The Masterplan (1998)

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Cover: This excellent compilation of Oasis B-sides gets an image of grown men in a classroom ignoring the teacher.

Best track: The album is named after a song that was originally on the Wonderwall single in October 1995. Often cited as the band’s best B-side, The Masterplan is maybe their best track full stop. Noel Gallagher has said he regrets not making a bigger deal about it: his boss Alan McGee reckoned it was far too good to be a B-side but Noel flippantly replied, “Well, I don’t write shit songs…” It starts with heavy, portentous, descending bass notes and an acoustic guitar, then comes the orchestra, electric guitar and drums. Noel sings the lead vocal, which has a vaguely gospel feel in its optimism and positivity. The song has sweep and grandeur but is also rather elusive and mysterious. It’s beautiful. Listen closely and you can hear Noel sing a snatch of the Beatles song Octopus’s Garden during the climax.

Honourable mentions:
* The blisteringly ebullient Acquiesce was a B-side to Some Might Say in April 1995 (CD and 12” only). Noel has denied that the song is specifically about him and his brother; nevertheless, he takes over the lead vocal from Liam on the line “Because we need each other…” (The story goes that Noel sings the chorus because Liam couldn’t hit the high notes. Or had gone down the pub.) As the track begins you can hear a bit of the song Morning Glory, then there’s a lyric that makes a cheeky pun on the word arsehole. It was never going to be left off this compilation, but Acquiesce’s slot was secured after it won an internet poll of Oasis fans. (Note for younger readers: yes, we had the internet in 1998.)
* The decent Underneath the Sky – which is from the CD and 12” of February 1996’s Don’t Look Back in Anger single – has a good twinkly piano where you’d normally expect a guitar solo.
* Talk Tonight was also a B-side on Some Might Say. An acoustic track sung by Noel, it was written after he considered quitting the band during a 1994 tour of America. Having flounced off, he met up with an Oasis fan in San Francisco who helped him get his head in order. The lyrics have some fun rhymes and the song has a nice, chilled-out vibe.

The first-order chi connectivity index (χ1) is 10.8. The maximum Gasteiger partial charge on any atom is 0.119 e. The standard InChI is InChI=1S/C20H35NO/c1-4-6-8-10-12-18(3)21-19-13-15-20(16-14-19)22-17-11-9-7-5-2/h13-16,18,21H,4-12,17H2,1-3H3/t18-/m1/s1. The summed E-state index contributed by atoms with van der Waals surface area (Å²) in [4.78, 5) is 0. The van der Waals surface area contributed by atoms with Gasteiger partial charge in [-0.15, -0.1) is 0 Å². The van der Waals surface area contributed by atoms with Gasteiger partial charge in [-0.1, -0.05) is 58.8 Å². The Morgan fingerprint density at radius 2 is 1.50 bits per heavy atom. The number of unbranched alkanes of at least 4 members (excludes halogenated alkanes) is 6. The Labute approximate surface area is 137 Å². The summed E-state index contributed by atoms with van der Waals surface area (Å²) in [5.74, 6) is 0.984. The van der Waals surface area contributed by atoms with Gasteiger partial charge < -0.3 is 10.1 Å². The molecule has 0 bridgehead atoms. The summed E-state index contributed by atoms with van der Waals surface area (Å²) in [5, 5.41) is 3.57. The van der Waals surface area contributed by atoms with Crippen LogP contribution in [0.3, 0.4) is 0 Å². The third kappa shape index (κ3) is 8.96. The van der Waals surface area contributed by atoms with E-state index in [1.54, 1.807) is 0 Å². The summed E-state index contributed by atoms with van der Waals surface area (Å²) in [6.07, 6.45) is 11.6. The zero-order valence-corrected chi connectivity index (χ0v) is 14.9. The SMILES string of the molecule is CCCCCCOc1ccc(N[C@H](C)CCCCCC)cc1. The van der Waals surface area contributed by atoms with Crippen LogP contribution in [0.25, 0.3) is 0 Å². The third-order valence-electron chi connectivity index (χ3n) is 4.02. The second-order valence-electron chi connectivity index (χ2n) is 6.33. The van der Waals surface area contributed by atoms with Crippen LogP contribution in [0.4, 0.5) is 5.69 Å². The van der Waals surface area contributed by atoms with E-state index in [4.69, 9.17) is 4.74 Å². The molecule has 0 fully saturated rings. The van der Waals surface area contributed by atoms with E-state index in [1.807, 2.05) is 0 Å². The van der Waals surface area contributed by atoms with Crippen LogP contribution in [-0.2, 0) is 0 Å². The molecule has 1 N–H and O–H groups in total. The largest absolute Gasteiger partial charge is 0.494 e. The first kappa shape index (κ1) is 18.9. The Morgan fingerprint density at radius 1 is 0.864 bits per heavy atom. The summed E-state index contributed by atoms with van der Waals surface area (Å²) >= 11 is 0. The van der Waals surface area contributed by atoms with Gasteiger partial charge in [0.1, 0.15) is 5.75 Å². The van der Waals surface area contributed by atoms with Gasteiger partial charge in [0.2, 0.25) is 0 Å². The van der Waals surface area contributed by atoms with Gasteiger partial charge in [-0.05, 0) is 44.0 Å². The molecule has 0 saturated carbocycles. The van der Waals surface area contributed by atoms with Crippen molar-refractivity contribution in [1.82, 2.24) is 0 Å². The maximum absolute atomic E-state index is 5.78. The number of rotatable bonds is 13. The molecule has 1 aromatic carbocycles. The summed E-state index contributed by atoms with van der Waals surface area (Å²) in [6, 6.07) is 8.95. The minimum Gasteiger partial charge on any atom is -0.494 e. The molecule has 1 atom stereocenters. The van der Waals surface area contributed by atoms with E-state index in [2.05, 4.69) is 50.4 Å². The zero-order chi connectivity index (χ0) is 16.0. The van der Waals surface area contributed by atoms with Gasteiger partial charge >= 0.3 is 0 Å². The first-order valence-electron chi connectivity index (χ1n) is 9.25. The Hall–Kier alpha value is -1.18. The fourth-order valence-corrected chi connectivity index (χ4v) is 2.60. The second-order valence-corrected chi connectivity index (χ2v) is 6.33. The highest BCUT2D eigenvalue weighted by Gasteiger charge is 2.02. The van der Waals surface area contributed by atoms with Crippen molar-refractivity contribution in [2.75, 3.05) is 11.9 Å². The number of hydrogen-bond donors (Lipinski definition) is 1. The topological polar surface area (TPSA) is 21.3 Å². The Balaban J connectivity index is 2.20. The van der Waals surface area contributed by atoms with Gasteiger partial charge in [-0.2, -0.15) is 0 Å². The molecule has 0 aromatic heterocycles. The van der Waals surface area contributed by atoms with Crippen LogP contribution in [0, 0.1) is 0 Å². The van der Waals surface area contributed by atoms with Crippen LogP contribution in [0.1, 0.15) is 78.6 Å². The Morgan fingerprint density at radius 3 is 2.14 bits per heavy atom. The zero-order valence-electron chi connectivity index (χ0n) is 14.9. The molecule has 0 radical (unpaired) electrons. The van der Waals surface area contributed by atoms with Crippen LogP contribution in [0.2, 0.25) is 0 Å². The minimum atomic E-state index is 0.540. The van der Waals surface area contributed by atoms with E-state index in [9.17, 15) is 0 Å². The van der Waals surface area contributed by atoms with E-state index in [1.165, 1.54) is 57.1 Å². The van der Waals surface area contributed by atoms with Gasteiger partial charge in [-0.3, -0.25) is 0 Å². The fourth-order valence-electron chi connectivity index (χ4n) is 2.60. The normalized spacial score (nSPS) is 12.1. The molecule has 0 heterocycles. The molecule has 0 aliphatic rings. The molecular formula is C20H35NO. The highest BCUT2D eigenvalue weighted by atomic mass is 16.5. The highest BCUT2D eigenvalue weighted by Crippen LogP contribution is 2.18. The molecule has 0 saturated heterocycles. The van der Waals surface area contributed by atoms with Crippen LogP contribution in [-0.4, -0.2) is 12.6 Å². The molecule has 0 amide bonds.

* The quietly dramatic Going Nowhere (from September 1997’s Stand By Me CD single) is Noel’s attempt at a Burt Bacharch-style pop ballad. Noel and drummer Alan White are actually the only members of Oasis to appear on the recording; they’re joined by a hired orchestra. The horns are so Look of Love.
* The raucous, punky Fade Away was on the Cigarettes & Alcohol CD and 12” in October 1994.
* The cover version of I Am the Walrus (a B-side on Cigarettes & Alcohol) was originally said to have been recorded at a gig at the Glasgow Cathouse in June 1994. However… it was actually performed at a business conference for Sony music executives. Thinking it was a great take, Noel wanted to release it but was embarrassed by its corporate provenance. So he added the sound effect of a crowd and then picked a recent gig they could say it was from. Flattening out the nuances in the Beatles masterpiece, Oasis’s version is straight-ahead rock. The most notable aspect is the long, instrumental coda, which is based on repeated sets of five – rather than the usual four – bars of music.
* Listen Up starts suspiciously like the first Oasis single, Supersonic, and has the beefed-up feel of that era. It was originally a B-side from Cigarettes & Alcohol, but this version has had its guitar solo trimmed. It’s one of those Oasis tracks that almost never gets mentioned but would be most guitar bands’ best song.
* Half the World Away, first released on the CD of standalone single Whatever in December 1994, is a heartfelt, melancholic, acoustic track sung by Noel. Ironically, this very English song is a disguised copy of the Burt Bacharach tune This Guy’s in Love With You and was recorded in a studio in Texas. Of course, it was later used over the opening titles of superior sitcom The Royle Family. When asked to supply a song, Noel suggested Married With Children from the first Oasis album – but writers Caroline Aherne and Craig Cash wanted Half The World Away. It was such a smart choice that now even Noel considers it the show’s theme tune rather than an Oasis song.
* The breathtakingly brilliant (It’s Good) To Be Free was also on Whatever. This is yet another instance of Oasis hiding a *monster* of a song away as a bonus track. Guitarist Bonehead plays the pleasingly bizarre accordion coda.
* Stay Young is an upbeat song that Noel didn’t like so left off Be Here Now. Instead it was put out as a B-side to D’You Know What I Mean? in July 1997.

Worst track: Headshrinker aims for loud, thrashy and uncontrolled, but doesn’t quite pull it off, sounding more like a bootleg of a pub band. It was a bonus track on the Some Might Say single.

Weirdest lyric: “Underneath the sky of red/Is a storyteller sleeping alone/He has no face and he has no name/And his whereabouts are sort of unknown.” It’s the ‘sort of’ that makes it poetry.

Best video: In 2006, the song The Masterplan was included on an Oasis compilation album called Stop the Clocks and a video was released to promote it. It’s an animation influenced by artist LS Lowry. Cartoon versions of the band swagger through a northern town.